Rising food prices have become a concern for consumers who are already in strain due to Covid-19, which has affected everything from supply chains to production and distribution since April.
If the inflationary pressure continues, according to analysts, it will hamper smooth recovery of the economy from the fallouts of the novel coronavirus pandemic.
The latest government data that was released on Monday shows point-to-point inflation rate surged by 0.67 percentage points to 6.02 percent – the highest in seven months.
The rise was attributed to a significant increase in food inflation, data shows. Amid the lockdown in May, the point-to-point inflation rate was recorded at 5.35 percent, down from 5.96 percent in the previous month.
Food inflation increased to 6.54 percent last month from 5.22 percent in May. However, non-food inflation dropped to 5.22 percent in June from 5.75 percent in May.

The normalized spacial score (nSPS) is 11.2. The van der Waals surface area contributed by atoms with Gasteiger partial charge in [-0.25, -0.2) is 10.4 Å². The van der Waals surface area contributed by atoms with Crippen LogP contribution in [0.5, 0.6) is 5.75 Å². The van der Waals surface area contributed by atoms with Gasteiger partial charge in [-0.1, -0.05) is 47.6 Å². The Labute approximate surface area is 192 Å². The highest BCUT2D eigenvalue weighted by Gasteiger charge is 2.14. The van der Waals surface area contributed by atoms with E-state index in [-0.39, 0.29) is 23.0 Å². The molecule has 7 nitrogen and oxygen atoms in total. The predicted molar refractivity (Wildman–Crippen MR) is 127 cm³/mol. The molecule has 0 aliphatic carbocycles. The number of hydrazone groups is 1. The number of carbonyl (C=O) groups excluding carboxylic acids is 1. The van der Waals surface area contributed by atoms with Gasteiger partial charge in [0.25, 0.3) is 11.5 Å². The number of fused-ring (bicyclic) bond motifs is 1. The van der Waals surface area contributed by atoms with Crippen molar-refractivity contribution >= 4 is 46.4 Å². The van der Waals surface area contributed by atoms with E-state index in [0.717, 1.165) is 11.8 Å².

While briefing journalists virtually on Monday, Planning Minister MA Mannan blamed the ongoing flood in some districts for the rise in inflation
"Rain and flood resulted in loss of crops, especially vegetables," he said.
He added that once roads and the transport system returned to normal after the flood, supply chains would restore and decrease the inflation.
Dr Fahmida Khatun, executive director of the Centre for Policy Dialogue, said Covid-19 has disrupted supply chains, which might have contributed to a price hike.
"Also, some business people may take the chance as consumers have no way of quitting food," said the economist.
She said non-food inflation has dropped as some services like public transport and markets are operating partially. House rent seems to have reduced as lots of people have left the cities.
In fact, world food prices rose in June to post their first increase of 2020.
The Food and Agriculture Organisation (FAO) food price index, which measures monthly changes for a basket of cereal, oilseed, dairy product, meat and sugar, averaged 93.2 points in June – up by 2.1 percentage points from May.
Average inflation rose to 5.65 percent in the just-concluded 2019-20 fiscal year, which is the highest in the last four fiscal years, Bangladesh Bureau of Statistics data shows. Inflation in the 2018-19 fiscal year was 5.43 percent.
The government had set a target to keep inflation within 5.5 percent in the last fiscal year.